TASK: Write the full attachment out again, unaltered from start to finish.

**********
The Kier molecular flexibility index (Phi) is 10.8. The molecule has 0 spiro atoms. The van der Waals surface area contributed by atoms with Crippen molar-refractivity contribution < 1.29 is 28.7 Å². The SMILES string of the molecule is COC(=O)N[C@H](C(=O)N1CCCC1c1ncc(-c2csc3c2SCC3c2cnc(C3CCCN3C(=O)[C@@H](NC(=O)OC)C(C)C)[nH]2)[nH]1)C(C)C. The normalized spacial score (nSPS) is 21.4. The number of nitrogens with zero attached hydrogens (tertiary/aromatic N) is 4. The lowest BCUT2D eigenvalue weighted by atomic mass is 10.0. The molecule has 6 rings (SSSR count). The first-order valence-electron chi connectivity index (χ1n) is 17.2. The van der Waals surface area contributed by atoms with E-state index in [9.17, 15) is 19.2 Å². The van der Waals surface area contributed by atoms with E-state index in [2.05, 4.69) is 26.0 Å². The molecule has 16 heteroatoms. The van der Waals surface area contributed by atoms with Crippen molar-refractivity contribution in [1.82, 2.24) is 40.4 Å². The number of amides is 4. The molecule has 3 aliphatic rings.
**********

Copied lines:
The Kier molecular flexibility index (Phi) is 10.8. The molecule has 0 spiro atoms. The van der Waals surface area contributed by atoms with Crippen molar-refractivity contribution < 1.29 is 28.7 Å². The SMILES string of the molecule is COC(=O)N[C@H](C(=O)N1CCCC1c1ncc(-c2csc3c2SCC3c2cnc(C3CCCN3C(=O)[C@@H](NC(=O)OC)C(C)C)[nH]2)[nH]1)C(C)C. The normalized spacial score (nSPS) is 21.4. The number of nitrogens with zero attached hydrogens (tertiary/aromatic N) is 4. The lowest BCUT2D eigenvalue weighted by atomic mass is 10.0. The molecule has 6 rings (SSSR count). The first-order valence-electron chi connectivity index (χ1n) is 17.2. The van der Waals surface area contributed by atoms with E-state index in [9.17, 15) is 19.2 Å². The van der Waals surface area contributed by atoms with E-state index in [2.05, 4.69) is 26.0 Å². The molecule has 16 heteroatoms. The van der Waals surface area contributed by atoms with Crippen molar-refractivity contribution in [1.82, 2.24) is 40.4 Å². The number of amides is 4. The molecule has 3 aliphatic rings.